The Interdefinability of Goodness, Function, and Virtue. A good thing of a certain kind is that which has the virtues that enable it to carry out its function well.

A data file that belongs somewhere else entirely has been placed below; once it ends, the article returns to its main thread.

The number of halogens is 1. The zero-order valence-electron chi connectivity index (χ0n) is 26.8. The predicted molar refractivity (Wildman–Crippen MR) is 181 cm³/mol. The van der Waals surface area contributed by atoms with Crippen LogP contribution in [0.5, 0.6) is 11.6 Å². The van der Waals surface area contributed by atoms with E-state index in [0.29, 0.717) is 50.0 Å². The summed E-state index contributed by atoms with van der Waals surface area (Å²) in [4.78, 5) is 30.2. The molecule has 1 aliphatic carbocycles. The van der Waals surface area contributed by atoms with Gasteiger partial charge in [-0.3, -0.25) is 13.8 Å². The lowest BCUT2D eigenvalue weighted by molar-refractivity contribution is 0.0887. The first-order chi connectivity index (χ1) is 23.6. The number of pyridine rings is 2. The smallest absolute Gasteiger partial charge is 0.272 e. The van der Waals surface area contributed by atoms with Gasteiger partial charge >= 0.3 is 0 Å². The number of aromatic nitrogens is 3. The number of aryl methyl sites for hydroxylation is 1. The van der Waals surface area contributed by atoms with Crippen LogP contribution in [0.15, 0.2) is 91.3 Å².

A second important principle that Aristotle presupposes is that there is some close relationship between goals and goods: he believes that for something to be a good simply is for it, somehow, to be a goal. (This claim, in contrast, seems not to have come from Plato. It looks to be original with Aristotle, even though in the opening of the Ethics he denies special credit for the insight.) Suppose now that we take a goal to be something at which other things are directed. It would follow that the good of a thing would be that at which other things involving it would be directed. Consider the parts of a knife, for instance. We see that they are designed so that each contributes to the task of cutting: the knife has a blade of a certain length, which is made out of a particular material, and is mounted on a handle in a certain way, all so that it can cut. The goal of a knife, then, would seem to involve cutting. If a goal is a good, then the good of a knife would seem to involve cutting. It is odd, perhaps, to say that something like a knife has a good. But then we might say that if a knife were a living thing, then its good would be to cut. What it would aim to do, the achievement it would most basically seek, would be somehow to engage in cutting. Of course, a rusty or broken knife will not cut very well or safely. A knife with a dull blade might not even be able to cut at all. We could hardly tell the function of a broken knife, and it would seem misguided in any case to say that it attains the goal of a knife. We would not look to a broken or rusty knife to see what the point of a knife was. So it seems more appropriate to say that the goal or good of a knife is not simply cutting, but rather cutting well. However, to cut is the function of a knife, and, as I have said, something carries out its function well only through its having the ‘”virtues’” of that kind of thing. Thus, it would be most appropriate to say that the ultimate goal of a knife is to engage in cutting in the way that a knife cuts when it has the “virtues” of a knife. Consider the difference between a knife in a good condition – sharpened, safely constructed, and well maintained – and a knife in a bad condition – rusty, poorly made, or damaged. Consider the difference that being in good condition makes for cutting: what the good knife can achieve that the bad knife cannot. The ultimate goal or good of a knife will be located, then, precisely in that difference of achievement. The ultimate goal or good of a knife will consist in what a knife can achieve precisely through its being sharp, safely constructed, and well maintained. The Ethics is essentially Aristotle’s application of a similar line of thought to human beings rather than knives. Aristotle thinks that, however much we might disagree about the justice or rightness of particular actions, we find ourselves in general agreement as to what counts as a good human being. This is reflected in how we use the word “good”: we are generally agreed in applying the word “good” only to those persons who have such traits as generosity, courage, fairness, and so on, and who do not noticeably have any traits that are contrary to these. We do not disagree that the fact that someone is generous or fair-minded provides us, to that extent, with a reason for calling that person “good.” So we are generally agreed, Aristotle thinks, on what counts as a good trait or “virtue.” But the line of thought developed above would indicate that the ultimate goal of a human being, just like that of anything else, would consist in our carrying out our function well; and our carrying out that function well, as in other cases, is found in what we can achieve precisely through our having those traits that make us good: the ‘‘virtues’’ of human beings. Thus, Aristotle thinks, the way to become clearer about the ultimate goal of human life is to examine more carefully what it is we can achieve or carry out precisely through our having the virtues. The human good will be found among activities such as these, just as the point of being a knife can be discerned in what it is that a good knife in particular can accomplish. This is the fundamental idea of the Ethics, and this is why Aristotle devotes the bulk of the treatise to a careful – and, he thinks, exhaustive – examination of the various human virtues and their characteristic actions.